Several famous former traders have moved on to different careers, such as John Key (who served as the 38th Prime Minister of New Zealand) and Jimmy Wales (the founder of Wikipedia), but some traders are simply famous as traders. The lives of the world's most famous are colored by both triumph and tragedy with some exploits achieving mythological status within the industry.
This list is in order of their year of birth. It's not sorted by achievements or earnings.
- Stock traders don't often become household names, but a select few have become renowned for their market prowess.
- Those who do rise to fame often do so with a combination of skill, luck, and determinization.
- Some of the most well-known traders and investors in American history include speculators, investors, and hedge fund managers.
- Each of them has traded with a different style, from fundamentals to technical analysis.
1. Jesse Livermore
Jesse Lauriston Livermore (1877–1940) was an American trader famous for both colossal gains and losses in the market. He successfully shorted the 1929 market crash, building his fortune to $100 million. But he lost his money by 1934 and tragically took his own life in 1940.
Livermore rebounded from several bankruptcies in the process of building his wealth. He survived the first two but the third destroyed him. This, combined with family tragedies and stress, ultimately proved to be too much for him, leading to his suicide.
2. William Delbert Gann
WD Gann (1878–1955) was a trader who used market forecasting methods based on geometry, astrology, and ancient mathematics. His mysterious technical tools included Gann angles, Gann fans, and the Square of 9. Gann wrote a number of books and taught courses in addition to trading. It's said that his favorite book and learning tool was the Bible.
It's a matter of some dispute as to whether Gann's wealth was sourced from trading or derived from his investment courses and books. His estate was valued at a little over $100,000 at the time of his death. That may not sound like much, but it was 1955 dollars.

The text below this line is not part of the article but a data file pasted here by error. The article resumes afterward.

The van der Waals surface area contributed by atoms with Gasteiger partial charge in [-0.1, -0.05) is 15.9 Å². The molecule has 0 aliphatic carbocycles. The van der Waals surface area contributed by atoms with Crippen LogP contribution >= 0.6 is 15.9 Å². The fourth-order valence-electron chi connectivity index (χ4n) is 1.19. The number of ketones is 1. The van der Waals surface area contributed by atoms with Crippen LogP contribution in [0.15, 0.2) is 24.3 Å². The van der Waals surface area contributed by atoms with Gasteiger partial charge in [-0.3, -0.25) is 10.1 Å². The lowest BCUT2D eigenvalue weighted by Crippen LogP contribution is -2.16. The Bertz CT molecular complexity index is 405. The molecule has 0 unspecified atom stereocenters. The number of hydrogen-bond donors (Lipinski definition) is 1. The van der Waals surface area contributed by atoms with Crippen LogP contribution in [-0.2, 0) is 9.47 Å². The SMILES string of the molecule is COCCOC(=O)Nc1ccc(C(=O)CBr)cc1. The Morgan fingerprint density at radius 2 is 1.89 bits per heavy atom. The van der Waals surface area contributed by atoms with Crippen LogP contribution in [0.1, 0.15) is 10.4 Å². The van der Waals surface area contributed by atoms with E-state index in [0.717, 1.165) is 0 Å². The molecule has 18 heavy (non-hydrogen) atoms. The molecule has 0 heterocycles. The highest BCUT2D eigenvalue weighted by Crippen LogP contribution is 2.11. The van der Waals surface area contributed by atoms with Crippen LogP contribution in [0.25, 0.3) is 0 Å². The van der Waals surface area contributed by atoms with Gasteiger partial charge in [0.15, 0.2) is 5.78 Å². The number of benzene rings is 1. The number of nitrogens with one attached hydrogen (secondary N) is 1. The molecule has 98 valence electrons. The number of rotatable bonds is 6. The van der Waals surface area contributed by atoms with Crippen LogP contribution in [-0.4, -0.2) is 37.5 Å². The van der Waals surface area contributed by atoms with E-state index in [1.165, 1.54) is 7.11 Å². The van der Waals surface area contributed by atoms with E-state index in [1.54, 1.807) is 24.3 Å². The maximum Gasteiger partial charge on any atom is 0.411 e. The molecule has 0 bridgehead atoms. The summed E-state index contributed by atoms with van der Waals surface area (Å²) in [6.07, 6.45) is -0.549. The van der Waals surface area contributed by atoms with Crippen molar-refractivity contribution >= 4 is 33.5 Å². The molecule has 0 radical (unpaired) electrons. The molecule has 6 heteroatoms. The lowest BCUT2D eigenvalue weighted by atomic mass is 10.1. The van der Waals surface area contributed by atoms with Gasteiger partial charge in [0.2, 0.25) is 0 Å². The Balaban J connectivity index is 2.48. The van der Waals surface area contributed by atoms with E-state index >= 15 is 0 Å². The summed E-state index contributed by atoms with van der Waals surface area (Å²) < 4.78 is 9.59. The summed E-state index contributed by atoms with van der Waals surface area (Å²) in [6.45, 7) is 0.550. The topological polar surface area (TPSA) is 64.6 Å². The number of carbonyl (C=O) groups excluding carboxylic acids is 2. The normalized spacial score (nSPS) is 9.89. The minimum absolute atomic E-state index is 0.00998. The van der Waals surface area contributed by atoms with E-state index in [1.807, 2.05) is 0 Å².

3. George Soros
The name George Soros is notorious in trading and Soros remains among the most active and wealthiest traders as of 2023. He's said to have amassed approximately $6.7 billion. He's also a Holocaust survivor and a philanthropist.
Hungarian-born in 1930, Soros is the chair of Soros Fund Management, one of the most successful firms in the history of the hedge fund industry. He earned the moniker “the man who broke the Bank of England” in 1992 after his short sale of $10 billion worth of pounds, yielding a tidy $1 billion profit.
4. Jim Rogers
James Rogers, Jr. (born 1942) is the chair of Rogers Holdings. He co-founded the Quantum Fund along with George Soros in the early 1970s and it gained a staggering 4,200% over ten years.
Rogers is renowned for his correct bullish call on commodities in the 1990s as well as for his books detailing his adventurous world travels.
Rogers served in the U.S. Army during the Vietnam War from 1966 through 1968. He worked on Wall Street before his service and he joined an investment bank upon his return. It was during this time that he met Soros and the rest is the stuff trading history is made of.
5. Richard Dennis
Richard J. Dennis (born 1949) was known as the "Prince of the Pit." He made his mark in the trading world as a highly successful Chicago-based commodities trader. He reportedly acquired a $200 million fortune over ten years from his speculating but what's notable is that he reportedly started with just $1,600.
Dennis was the co-creator of the mythical Turtle Trading experiment along with partner William Eckhardt. He suffered major losses in the 1987 stock market crash and again in 2000.
6. Paul Tudor Jones